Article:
PSYC 362 (3) Cognitive Processes Theoretical and research approaches to the study of thinking, problem-solving, language, concept learning, decision making and judgment, cognitive development, and cognitive structure. Prerequisite: PSYC 100, 220, 230.

CHAD 365 (3) Socioemotional Development Study of socioemotional development from birth through adolescence viewed through a biosocial perspective. Includes philosophical, historical, evolutionary, psychobiological, and psychological perspectives on the development of emotions, emotional regulation, understanding self and others, empathy, peer relationships, identity, and emotional competence. Prerequisite: PSYC 100 with a grade of C (2.0) or better.

Cluster E: Researching/Working with Children and Adolescents

PSYC 340 (3) Survey of Clinical Psychology Introduction to the field of clinical psychology with an emphasis on the application and evaluation of techniques of individual and group counseling and therapy. Includes methods, diagnosis, research, therapeutic techniques, educational and professional requirements, ethics. Prerequisites: PSYC 100 and 336.

PSYC 354 (3) Educational Psychology An introduction to psychological research and theory on how instruction affects student learning. Learning, motivation, development, individual differences, psychological aspects of the classroom, and evaluation as related to the educative process. Credit may not be counted toward programs in the College of Education.  Prerequisite: PSYC 100.

CHAD 450 (3) Practicum in Early Childhood Education Examines caregiving and educational settings (background check, TB, and MMR required) for infants, toddlers, preschoolers, and their families, focusing on developmentally-appropriate practices, ethical issues, and legal requirements as they pertain to young children. Students will work at least 45 hours in an appropriate educational setting serving young children and their families. This work will be supplemented by course readings, class discussions, and reflection papers. Prerequisite: Senior standing and Consent of instructor.

PSYC 495 (3) Field Experience in Psychological Settings Supervised field experience in on- and off-campus settings which provide psychological services, such as medical settings, mental health clinics, schools, and industry. Students will spend approximately six hours per week in a field placement for observation and participation, attend weekly class meetings, read related material, and prepare written reports. Application forms must be completed prior to enrollment. May be repeated, but no more than three (3) units of credit may be applied towad the major. Enrollment Requirement: Nine (9) units of upper-division psychology courses. Enrollment restricted to students who have obtained consent of instructor. Specific sections of this course may carry additional prerequisites.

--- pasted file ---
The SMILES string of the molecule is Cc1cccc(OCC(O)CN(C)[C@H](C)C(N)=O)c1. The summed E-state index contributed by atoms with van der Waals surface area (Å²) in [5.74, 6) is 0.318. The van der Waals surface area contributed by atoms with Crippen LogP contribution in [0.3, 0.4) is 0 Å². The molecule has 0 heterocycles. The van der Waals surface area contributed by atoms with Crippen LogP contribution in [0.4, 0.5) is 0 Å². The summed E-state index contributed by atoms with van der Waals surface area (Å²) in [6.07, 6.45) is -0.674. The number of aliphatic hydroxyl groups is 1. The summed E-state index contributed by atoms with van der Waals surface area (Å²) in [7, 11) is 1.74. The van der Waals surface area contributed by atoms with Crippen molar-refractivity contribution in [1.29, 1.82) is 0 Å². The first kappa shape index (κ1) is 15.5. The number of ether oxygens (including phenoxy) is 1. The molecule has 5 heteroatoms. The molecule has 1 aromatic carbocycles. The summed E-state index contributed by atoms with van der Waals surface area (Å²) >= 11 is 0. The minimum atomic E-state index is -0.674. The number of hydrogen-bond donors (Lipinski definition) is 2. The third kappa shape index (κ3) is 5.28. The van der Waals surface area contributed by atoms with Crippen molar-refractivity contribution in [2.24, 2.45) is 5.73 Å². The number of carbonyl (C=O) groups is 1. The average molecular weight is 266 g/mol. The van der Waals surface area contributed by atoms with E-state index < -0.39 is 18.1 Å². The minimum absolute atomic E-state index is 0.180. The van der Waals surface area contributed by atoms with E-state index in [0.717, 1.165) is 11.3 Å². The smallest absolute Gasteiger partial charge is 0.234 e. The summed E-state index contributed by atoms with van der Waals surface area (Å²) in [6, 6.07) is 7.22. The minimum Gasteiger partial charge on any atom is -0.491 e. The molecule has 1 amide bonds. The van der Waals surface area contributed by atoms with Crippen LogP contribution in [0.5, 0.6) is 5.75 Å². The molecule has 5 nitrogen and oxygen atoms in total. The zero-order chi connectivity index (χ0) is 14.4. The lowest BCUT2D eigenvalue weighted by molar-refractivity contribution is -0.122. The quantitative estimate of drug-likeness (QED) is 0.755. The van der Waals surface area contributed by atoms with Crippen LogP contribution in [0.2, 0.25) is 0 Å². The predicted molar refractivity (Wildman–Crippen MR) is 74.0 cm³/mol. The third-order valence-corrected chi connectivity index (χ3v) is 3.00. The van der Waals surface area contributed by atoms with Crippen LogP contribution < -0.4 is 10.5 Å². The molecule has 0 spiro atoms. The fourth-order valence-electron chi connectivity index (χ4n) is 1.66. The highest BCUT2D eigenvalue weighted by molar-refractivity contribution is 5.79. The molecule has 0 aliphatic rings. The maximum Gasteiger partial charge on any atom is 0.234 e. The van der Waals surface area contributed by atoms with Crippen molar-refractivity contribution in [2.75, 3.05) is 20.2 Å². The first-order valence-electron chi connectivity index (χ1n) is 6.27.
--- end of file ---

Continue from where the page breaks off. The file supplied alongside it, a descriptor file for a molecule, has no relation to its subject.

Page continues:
PSYC 498A (1) 498B (2) 498C (3) 498D (4)Independent Study Study plan must be approved by the fourth week of  classes. Individual library study (e.g., review of literature) under direction of a faculty member. May be repeated, but no more than three (3) units of credit may be applied toward the major. Enrollment restricted to students who have obtained consent of instructor.

PSYC 499A (1) 499B (2) 499C (3) 499D (4)Independent Research Study plan must be approved by the fourth week of classes. Independent research investigation (e.g., empirical laboratory or field research) in collaboration with a faculty member. May be repeated, but no more than three (3) units of credit may be applied toward the major. Enrollment Requirement: Completion of at least one upper-division laboratory course in psychology.  Enrollment restricted to students who have obtained consent of instructor.

EDUC 380/HD 380 (3) Applications in Child and Youth Development Considers the social, cultural, cognitive, emotional, linguistic, and behavioral development of children and adolescents from multidisciplinary, multicultural, and applied perspectives. Students will learn major theories of development in order to apply that knowledge to their work in evidence-based services and programs for children and youth. Includes a field experience component through which students will consider how their in-class learning is enacted in the lived experiences of children and youth. Special attention is given to identifying multicultural and socio-cultural influences on development. May not be taken for credit by students who have received credit for EDUC 496. Students may not receive credit for both EDUC 380 and HD 380.